A manor house was first built on the site of the present Rowington Hall in the Medieval period, but documentary records suggest it was rebuilt in the early Post Medieval period. During the Imperial period it was altered and refaced in stone. It stands opposite Rowington church.
1 A Manor House appears to have existed on the site of the present Rowington Hall at an early date and may have been built by Adeliza, wife of Roger d’Ivery, who held the manor. The manor was granted to the Abbey of Reading from 1133 onwards and it is possible that the Manor House was built by one of its Abbots. The Abbot visited Rowington occasionally to hunt in the nearby Park, staying in the Manor House and hearing serious cases at the manor court.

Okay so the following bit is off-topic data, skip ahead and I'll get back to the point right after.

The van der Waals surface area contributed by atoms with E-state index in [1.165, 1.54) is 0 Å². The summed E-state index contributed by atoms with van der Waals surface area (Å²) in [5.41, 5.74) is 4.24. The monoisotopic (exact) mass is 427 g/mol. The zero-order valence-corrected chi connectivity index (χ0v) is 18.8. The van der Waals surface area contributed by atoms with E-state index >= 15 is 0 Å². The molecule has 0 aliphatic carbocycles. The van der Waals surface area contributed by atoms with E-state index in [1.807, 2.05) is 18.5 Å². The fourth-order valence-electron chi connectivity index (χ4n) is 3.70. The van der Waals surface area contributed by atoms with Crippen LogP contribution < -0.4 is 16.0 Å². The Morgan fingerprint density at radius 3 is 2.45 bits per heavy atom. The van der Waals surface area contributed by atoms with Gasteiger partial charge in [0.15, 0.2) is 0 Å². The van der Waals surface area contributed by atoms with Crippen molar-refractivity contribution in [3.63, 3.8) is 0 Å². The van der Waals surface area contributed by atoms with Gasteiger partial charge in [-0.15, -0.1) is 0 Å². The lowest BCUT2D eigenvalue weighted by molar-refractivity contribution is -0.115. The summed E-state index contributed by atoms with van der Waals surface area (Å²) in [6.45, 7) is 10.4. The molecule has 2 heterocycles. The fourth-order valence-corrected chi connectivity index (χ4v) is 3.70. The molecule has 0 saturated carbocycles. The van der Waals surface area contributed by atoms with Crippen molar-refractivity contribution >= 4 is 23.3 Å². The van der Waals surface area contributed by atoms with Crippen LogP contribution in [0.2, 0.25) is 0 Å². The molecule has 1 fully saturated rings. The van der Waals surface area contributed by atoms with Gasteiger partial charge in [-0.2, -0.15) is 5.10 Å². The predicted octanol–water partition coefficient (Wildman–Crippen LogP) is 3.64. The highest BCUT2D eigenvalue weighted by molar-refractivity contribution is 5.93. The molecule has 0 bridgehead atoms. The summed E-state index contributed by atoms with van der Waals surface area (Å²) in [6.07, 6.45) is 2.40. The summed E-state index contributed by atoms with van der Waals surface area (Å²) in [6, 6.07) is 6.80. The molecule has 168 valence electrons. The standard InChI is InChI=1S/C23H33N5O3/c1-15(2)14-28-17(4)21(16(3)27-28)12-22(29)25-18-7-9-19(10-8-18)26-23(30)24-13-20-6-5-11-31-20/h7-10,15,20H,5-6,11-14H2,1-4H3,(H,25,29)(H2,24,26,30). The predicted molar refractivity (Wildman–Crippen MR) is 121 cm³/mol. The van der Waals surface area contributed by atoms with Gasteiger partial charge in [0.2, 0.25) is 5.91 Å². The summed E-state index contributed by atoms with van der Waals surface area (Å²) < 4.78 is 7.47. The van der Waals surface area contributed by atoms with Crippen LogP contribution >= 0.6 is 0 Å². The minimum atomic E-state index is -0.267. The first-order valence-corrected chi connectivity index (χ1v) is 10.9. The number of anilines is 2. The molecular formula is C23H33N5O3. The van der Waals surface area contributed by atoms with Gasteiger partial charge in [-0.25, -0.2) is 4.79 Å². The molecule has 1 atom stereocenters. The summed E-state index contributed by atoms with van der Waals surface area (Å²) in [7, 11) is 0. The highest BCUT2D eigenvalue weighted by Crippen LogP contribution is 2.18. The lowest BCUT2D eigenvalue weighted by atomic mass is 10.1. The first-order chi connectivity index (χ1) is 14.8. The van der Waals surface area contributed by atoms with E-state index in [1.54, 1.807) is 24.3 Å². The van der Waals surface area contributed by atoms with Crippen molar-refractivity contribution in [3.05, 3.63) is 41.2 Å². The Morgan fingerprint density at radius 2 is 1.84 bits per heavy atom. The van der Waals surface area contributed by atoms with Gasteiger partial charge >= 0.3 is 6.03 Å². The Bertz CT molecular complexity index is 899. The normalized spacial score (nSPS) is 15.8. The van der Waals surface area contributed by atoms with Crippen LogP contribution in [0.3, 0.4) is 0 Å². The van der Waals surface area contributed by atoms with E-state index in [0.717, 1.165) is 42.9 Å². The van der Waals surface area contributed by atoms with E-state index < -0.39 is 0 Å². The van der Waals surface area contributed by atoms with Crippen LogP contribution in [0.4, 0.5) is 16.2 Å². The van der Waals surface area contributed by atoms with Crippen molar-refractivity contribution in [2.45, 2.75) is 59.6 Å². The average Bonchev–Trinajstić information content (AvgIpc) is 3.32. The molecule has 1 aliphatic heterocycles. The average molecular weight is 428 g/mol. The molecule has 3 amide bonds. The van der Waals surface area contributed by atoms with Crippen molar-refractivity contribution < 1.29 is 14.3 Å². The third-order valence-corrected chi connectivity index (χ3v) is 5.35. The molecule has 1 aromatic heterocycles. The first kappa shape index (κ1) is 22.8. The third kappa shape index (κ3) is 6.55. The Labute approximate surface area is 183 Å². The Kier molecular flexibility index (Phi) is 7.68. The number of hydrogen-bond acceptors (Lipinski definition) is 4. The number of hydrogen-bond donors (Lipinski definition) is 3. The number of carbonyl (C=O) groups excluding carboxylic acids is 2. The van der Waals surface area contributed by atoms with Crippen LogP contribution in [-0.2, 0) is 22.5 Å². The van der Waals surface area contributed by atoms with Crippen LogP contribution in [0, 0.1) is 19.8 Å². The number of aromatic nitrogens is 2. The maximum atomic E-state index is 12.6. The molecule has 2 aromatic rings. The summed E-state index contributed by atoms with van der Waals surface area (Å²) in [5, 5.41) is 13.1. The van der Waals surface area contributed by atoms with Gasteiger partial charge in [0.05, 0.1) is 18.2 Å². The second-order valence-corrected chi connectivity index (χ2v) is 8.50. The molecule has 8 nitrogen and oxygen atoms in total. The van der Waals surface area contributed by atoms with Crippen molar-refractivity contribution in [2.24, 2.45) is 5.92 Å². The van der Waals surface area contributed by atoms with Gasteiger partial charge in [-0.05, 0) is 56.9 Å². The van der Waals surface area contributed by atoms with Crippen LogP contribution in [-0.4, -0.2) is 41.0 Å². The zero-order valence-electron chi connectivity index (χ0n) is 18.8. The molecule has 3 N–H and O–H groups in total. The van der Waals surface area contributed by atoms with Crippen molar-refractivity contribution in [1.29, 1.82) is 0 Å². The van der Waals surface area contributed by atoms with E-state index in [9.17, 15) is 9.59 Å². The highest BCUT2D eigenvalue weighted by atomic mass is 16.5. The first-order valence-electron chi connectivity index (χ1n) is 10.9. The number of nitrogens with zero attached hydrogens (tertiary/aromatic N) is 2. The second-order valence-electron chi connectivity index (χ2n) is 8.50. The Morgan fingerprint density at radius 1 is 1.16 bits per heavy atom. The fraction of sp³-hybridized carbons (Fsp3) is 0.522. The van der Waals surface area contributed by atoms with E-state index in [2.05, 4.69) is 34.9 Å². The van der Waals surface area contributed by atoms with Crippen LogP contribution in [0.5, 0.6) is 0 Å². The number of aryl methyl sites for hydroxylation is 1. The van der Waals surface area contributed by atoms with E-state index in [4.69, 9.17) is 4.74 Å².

2 John Oldnall farmed the demesne lands at the time of the Dissolution and is described as the lessee of the manor of Rowington with the rectory and all its lands. The house in which Oldnall lived was erected on the ancient site ‘whereon the Manor House stood’ and might have incorporated parts of the older building. In 1605 the outbuildings consisted of two stables, six barns, a keeper’s house and a dovehouse. In 1614 the Manor House and its lands passed to Thomas Betham. The Bethams lived here until about 1700. The Manor House remained as a farmhouse until 1806 when it was purchased by William Smith who made many alterations including refronting and encasing much of it in stone.